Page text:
If you like the idea of zero-emissions travel on the water, an electric autonomous boat might be the right mode of transportation for you.
Scientists from MIT’s Computer Science and Artificial Intelligence Laboratory (CSAIL) and the Senseable City Laboratory, together with Amsterdam Institute for Advanced Metropolitan Solutions(AMS Institute) in the Netherlands, have been showcasing the final project in their self-navigating trilogy: a full-scale, fully autonomous robotic boat that’s ready to be deployed along the canals of Amsterdam.
“Roboat” has come a long way since the team first started prototyping small vessels in the MIT pool in late 2015. Last year, the team released their half-scale, medium model that was 2 meters long and demonstrated promising navigational prowess.
This year, two full-scale Roboats were launched, proving more than just proof-of-concept: these craft can comfortably carry up to five people, collect waste, deliver goods, and provide on-demand infrastructure.
The boat looks futuristic – it’s a sleek combination of black and gray with two seats that face each other, with orange block letters on the sides that illustrate the makers’ namesakes.
It’s a fully electrical boat with a battery that’s the size of a small chest, enabling up to 10 hours of operation and wireless charging capabilities.
MIT’s autonomous electric Roboats pictured in an Amsterdam canal. The boat can carry up to five people, collect waste, deliver goods, and provide on-demand infrastructure.
Daniela Rus, MIT professor of electrical engineering and computer science and director of CSAIL, says: “We now have higher precision and robustness in the perception, navigation, and control systems, including new functions, such as close-proximity approach mode for latching capabilities, and improved dynamic positioning, so the boat can navigate real-world waters.
“Roboat’s control system is adaptive to the number of people in the boat.”
To swiftly navigate the bustling waters of Amsterdam, Roboat needs a meticulous fusion of proper navigation, perception, and control software.
Using GPS, the boat autonomously decides on a safe route from A to B, while continuously scanning the environment to avoid collisions with objects, such as bridges, pillars, and other boats.
To autonomously determine a free path and avoid crashing into objects, Roboat uses lidar and a number of cameras to enable a 360-degree view. This bundle of sensors is referred to as the “perception kit” and lets Roboat understand its surroundings.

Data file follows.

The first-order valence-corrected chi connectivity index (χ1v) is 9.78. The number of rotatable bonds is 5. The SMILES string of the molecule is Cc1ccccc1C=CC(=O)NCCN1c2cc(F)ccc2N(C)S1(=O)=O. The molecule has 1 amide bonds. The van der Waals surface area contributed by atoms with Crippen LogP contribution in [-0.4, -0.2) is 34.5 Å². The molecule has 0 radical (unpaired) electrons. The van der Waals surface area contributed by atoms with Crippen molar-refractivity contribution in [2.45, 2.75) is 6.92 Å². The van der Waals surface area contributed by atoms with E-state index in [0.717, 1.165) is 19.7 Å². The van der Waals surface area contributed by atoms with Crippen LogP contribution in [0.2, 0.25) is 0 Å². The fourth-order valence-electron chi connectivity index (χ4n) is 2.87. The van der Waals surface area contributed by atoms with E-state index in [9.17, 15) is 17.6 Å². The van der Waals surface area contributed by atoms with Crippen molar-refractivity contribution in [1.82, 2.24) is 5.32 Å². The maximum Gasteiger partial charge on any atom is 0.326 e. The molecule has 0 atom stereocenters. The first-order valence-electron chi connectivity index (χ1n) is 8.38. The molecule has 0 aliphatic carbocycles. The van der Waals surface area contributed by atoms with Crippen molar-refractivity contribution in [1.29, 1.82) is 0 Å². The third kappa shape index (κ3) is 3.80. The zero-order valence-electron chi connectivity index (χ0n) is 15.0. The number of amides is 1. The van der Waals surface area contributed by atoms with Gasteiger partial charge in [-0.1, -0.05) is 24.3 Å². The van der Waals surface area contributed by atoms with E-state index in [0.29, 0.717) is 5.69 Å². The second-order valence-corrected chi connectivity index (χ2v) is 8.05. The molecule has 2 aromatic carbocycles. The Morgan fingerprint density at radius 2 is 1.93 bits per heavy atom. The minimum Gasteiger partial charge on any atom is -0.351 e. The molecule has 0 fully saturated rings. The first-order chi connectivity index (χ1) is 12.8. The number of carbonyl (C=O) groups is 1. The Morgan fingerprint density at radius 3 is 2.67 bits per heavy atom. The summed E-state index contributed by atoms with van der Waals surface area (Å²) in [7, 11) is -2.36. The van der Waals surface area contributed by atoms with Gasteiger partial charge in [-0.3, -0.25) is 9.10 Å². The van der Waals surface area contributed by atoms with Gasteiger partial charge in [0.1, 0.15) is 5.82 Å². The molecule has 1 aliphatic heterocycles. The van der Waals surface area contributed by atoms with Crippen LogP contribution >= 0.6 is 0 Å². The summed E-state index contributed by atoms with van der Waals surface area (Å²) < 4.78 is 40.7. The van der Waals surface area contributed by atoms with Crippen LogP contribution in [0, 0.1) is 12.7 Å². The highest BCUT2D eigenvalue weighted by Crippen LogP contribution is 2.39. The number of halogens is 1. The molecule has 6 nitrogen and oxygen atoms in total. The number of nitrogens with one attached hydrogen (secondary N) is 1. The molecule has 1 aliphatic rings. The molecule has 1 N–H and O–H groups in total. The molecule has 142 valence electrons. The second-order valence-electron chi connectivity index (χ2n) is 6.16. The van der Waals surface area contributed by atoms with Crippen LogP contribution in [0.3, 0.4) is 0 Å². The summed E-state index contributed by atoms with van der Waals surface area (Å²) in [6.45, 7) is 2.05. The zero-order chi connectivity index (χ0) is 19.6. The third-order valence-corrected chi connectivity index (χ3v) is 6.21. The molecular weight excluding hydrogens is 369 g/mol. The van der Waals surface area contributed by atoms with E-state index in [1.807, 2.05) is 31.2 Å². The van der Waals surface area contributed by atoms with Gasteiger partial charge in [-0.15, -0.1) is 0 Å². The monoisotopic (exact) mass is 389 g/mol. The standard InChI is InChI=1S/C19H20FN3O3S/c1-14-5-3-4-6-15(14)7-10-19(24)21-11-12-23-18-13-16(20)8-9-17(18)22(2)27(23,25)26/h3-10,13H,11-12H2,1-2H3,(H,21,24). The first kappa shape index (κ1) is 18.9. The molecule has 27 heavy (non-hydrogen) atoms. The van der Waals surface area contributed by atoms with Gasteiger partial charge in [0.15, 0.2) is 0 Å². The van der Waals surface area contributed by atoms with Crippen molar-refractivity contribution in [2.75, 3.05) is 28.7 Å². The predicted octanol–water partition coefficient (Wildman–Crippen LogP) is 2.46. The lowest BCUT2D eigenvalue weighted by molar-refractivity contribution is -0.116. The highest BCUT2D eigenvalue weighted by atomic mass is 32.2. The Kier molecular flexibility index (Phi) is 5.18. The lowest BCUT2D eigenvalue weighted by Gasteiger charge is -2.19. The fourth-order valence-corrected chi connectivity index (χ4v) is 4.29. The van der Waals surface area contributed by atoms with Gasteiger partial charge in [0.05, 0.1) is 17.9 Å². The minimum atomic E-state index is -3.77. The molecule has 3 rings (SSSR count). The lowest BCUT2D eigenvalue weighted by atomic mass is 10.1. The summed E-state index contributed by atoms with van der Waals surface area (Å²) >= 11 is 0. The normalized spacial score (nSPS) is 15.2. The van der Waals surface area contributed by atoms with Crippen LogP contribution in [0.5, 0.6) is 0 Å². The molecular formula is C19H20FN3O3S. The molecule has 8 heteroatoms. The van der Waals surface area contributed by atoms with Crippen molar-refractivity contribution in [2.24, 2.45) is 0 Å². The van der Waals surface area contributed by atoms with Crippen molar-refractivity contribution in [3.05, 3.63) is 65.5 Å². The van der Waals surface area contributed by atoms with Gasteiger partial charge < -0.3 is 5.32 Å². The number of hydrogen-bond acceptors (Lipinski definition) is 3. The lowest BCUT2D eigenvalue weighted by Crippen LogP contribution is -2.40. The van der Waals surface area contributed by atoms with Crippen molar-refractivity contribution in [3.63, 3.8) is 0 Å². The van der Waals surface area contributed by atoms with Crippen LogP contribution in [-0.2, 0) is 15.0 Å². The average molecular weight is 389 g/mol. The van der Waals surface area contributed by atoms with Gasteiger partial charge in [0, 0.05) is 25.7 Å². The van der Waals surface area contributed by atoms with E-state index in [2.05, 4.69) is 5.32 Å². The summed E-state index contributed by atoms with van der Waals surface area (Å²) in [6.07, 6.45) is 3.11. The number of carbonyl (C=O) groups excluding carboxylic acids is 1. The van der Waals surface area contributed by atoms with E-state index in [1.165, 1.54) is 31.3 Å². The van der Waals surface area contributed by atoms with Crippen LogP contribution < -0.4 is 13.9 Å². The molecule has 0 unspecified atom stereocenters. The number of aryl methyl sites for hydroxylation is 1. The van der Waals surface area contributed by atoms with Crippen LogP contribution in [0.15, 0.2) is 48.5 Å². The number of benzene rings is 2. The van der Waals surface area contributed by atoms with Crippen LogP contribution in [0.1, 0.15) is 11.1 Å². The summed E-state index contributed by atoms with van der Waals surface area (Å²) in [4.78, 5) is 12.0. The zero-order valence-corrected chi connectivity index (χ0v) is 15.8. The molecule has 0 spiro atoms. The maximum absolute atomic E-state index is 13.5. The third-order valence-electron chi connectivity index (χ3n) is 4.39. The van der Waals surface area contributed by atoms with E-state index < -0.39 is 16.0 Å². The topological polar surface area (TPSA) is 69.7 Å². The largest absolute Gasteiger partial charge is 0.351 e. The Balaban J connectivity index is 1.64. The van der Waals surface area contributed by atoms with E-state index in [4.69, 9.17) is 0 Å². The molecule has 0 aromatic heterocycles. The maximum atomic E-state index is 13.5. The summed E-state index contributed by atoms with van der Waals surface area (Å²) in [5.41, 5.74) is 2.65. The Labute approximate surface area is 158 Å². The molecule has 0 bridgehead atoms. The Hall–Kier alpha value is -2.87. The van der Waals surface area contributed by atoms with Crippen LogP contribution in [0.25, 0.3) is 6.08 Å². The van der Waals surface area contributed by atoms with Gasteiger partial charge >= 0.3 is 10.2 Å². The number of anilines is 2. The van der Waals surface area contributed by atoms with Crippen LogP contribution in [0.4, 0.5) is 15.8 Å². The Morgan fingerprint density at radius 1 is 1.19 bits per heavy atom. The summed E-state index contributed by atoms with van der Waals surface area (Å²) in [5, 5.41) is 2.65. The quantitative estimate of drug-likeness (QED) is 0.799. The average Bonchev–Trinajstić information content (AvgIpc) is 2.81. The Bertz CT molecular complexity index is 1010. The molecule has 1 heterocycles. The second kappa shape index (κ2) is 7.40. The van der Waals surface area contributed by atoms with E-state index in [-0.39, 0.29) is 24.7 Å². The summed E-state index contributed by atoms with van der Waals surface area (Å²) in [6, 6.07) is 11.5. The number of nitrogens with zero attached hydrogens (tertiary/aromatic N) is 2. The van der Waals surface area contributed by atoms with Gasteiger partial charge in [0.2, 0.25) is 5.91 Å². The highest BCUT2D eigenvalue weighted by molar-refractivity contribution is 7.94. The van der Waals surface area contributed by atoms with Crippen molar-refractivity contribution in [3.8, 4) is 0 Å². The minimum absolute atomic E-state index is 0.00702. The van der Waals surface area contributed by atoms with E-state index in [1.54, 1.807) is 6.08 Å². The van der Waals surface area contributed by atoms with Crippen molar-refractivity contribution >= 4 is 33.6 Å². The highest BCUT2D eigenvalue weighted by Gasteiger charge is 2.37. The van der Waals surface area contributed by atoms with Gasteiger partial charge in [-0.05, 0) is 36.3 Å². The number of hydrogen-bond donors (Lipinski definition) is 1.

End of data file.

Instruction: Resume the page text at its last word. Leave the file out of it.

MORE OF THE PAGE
When the perception picks up an unseen object, like a canoe, for example, the algorithm flags the item as “unknown”.
When the team later looks at the collected data from the day, the object is manually selected and can be tagged as “canoe”.
The control algorithms – similar to ones used for self-driving cars – function a little like a coxswain giving orders to rowers, by translating a given path into instructions toward the “thrusters”, which are the propellers that help the boat move.
If you think the boat feels slightly futuristic, its latching mechanism is one of its most impressive feats: small cameras on the boat guide it to the docking station, or other boats, when they detect specific QR codes.
Carlo Ratti, professor of the practice in the MIT Department of Urban Studies and Planning (DUSP) and director of the Senseable City Lab, says: “The system allows Roboat to connect to other boats, and to the docking station, to form temporary bridges to alleviate traffic, as well as floating stages and squares, which wasn’t possible with the last iteration.”
Roboat, by design, is also versatile. The team created a universal “hull” design – that’s the part of the boat that rides both in and on top of the water.
While regular boats have unique hulls, designed for specific purposes, Roboat has a universal hull design where the base is the same, but the top decks can be switched out depending on the use case.
Fabio Duarte, a principal research scientist in DUSP and lead scientist on the project, says: “As Roboat can perform its tasks 24/7, and without a skipper on board, it adds great value for a city. However, for safety reasons it is questionable if reaching level A autonomy is desirable.
“Just like a bridge keeper, an onshore operator will monitor Roboat remotely from a control center. One operator can monitor over 50 Roboat units, ensuring smooth operations.”
The next step for Roboat is to pilot the technology in the public domain.
Stephan van Dijk, director of innovation at AMS Institute, says: “The historic center of Amsterdam is the perfect place to start, with its capillary network of canals suffering from contemporary challenges, such as mobility and logistics.”
Previous iterations of Roboat have been presented at the IEEE International Conference on Robotics and Automation. The boats will be unveiled on Oct. 28 in the waters of Amsterdam.
Ratti, Rus, Duarte, and Dijk worked on the project alongside Andrew Whittle, MIT’s Edmund K Turner Professor in civil and environmental engineering; Dennis Frenchman, professor at MIT’s Department of Urban Studies and Planning; and Ynse Deinema of AMS Institute.
The Roboat project is a joint collaboration between CSAIL and the AMS Institute. The City of Amsterdam is a project partner.